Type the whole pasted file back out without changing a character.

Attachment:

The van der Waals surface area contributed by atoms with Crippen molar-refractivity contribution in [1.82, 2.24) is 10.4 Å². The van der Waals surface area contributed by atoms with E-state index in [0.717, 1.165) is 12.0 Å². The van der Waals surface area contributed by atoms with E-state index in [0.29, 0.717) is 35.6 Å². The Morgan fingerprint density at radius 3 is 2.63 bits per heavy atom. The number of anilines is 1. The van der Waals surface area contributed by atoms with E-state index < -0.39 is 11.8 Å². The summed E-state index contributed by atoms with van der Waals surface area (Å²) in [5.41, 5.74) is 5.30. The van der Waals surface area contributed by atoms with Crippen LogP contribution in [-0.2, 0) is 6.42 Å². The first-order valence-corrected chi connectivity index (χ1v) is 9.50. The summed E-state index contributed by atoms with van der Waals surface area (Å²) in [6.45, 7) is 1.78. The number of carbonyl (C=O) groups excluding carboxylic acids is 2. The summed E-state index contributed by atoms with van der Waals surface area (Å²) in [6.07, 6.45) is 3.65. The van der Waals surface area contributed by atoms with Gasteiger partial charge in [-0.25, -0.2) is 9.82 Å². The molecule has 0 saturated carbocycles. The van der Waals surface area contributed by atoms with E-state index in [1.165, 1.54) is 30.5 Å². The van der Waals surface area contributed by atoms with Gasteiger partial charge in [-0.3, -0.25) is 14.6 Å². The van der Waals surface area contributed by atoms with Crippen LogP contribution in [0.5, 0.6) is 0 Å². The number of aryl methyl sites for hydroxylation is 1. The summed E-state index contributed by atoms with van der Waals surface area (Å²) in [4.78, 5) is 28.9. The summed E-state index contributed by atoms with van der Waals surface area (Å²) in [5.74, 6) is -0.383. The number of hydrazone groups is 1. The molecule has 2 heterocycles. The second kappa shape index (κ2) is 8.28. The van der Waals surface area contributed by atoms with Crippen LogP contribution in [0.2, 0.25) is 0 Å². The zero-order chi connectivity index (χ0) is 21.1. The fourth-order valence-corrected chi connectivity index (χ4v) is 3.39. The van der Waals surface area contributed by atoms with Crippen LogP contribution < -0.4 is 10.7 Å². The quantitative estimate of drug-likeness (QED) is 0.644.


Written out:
The van der Waals surface area contributed by atoms with Crippen molar-refractivity contribution in [1.82, 2.24) is 10.4 Å². The van der Waals surface area contributed by atoms with E-state index in [0.717, 1.165) is 12.0 Å². The van der Waals surface area contributed by atoms with E-state index in [0.29, 0.717) is 35.6 Å². The Morgan fingerprint density at radius 3 is 2.63 bits per heavy atom. The number of anilines is 1. The van der Waals surface area contributed by atoms with E-state index < -0.39 is 11.8 Å². The summed E-state index contributed by atoms with van der Waals surface area (Å²) in [5.41, 5.74) is 5.30. The van der Waals surface area contributed by atoms with Crippen LogP contribution in [-0.2, 0) is 6.42 Å². The first-order valence-corrected chi connectivity index (χ1v) is 9.50. The summed E-state index contributed by atoms with van der Waals surface area (Å²) in [6.45, 7) is 1.78. The number of carbonyl (C=O) groups excluding carboxylic acids is 2. The summed E-state index contributed by atoms with van der Waals surface area (Å²) in [6.07, 6.45) is 3.65. The van der Waals surface area contributed by atoms with Gasteiger partial charge in [-0.25, -0.2) is 9.82 Å². The molecule has 0 saturated carbocycles. The van der Waals surface area contributed by atoms with E-state index in [1.165, 1.54) is 30.5 Å². The van der Waals surface area contributed by atoms with Gasteiger partial charge in [-0.3, -0.25) is 14.6 Å². The van der Waals surface area contributed by atoms with Crippen LogP contribution in [0.5, 0.6) is 0 Å². The number of aryl methyl sites for hydroxylation is 1. The summed E-state index contributed by atoms with van der Waals surface area (Å²) in [4.78, 5) is 28.9. The summed E-state index contributed by atoms with van der Waals surface area (Å²) in [5.74, 6) is -0.383. The number of hydrazone groups is 1. The molecule has 2 heterocycles. The second kappa shape index (κ2) is 8.28. The van der Waals surface area contributed by atoms with Crippen LogP contribution in [0.2, 0.25) is 0 Å². The zero-order chi connectivity index (χ0) is 21.1. The fourth-order valence-corrected chi connectivity index (χ4v) is 3.39. The van der Waals surface area contributed by atoms with Crippen LogP contribution < -0.4 is 10.7 Å². The quantitative estimate of drug-likeness (QED) is 0.644.